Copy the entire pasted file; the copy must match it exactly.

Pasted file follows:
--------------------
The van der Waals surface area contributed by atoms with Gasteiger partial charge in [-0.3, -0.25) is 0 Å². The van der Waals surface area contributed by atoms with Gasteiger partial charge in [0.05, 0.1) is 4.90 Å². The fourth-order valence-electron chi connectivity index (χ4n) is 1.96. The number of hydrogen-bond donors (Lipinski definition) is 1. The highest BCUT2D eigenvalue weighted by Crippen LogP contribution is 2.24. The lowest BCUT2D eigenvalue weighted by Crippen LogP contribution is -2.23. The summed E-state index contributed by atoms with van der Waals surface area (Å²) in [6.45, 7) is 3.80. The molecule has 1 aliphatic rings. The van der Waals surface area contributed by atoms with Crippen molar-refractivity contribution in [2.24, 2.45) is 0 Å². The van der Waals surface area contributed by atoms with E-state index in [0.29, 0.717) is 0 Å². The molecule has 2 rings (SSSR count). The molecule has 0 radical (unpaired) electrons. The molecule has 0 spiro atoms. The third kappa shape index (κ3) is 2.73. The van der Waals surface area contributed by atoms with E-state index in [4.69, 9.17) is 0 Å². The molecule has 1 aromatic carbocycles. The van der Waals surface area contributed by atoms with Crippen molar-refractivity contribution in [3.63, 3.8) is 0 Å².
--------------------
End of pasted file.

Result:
The van der Waals surface area contributed by atoms with Gasteiger partial charge in [-0.3, -0.25) is 0 Å². The van der Waals surface area contributed by atoms with Gasteiger partial charge in [0.05, 0.1) is 4.90 Å². The fourth-order valence-electron chi connectivity index (χ4n) is 1.96. The number of hydrogen-bond donors (Lipinski definition) is 1. The highest BCUT2D eigenvalue weighted by Crippen LogP contribution is 2.24. The lowest BCUT2D eigenvalue weighted by Crippen LogP contribution is -2.23. The summed E-state index contributed by atoms with van der Waals surface area (Å²) in [6.45, 7) is 3.80. The molecule has 1 aliphatic rings. The van der Waals surface area contributed by atoms with Crippen molar-refractivity contribution in [2.24, 2.45) is 0 Å². The van der Waals surface area contributed by atoms with E-state index in [0.29, 0.717) is 0 Å². The molecule has 2 rings (SSSR count). The molecule has 0 radical (unpaired) electrons. The molecule has 0 spiro atoms. The third kappa shape index (κ3) is 2.73. The van der Waals surface area contributed by atoms with E-state index in [4.69, 9.17) is 0 Å². The molecule has 1 aromatic carbocycles. The van der Waals surface area contributed by atoms with Crippen molar-refractivity contribution in [3.63, 3.8) is 0 Å².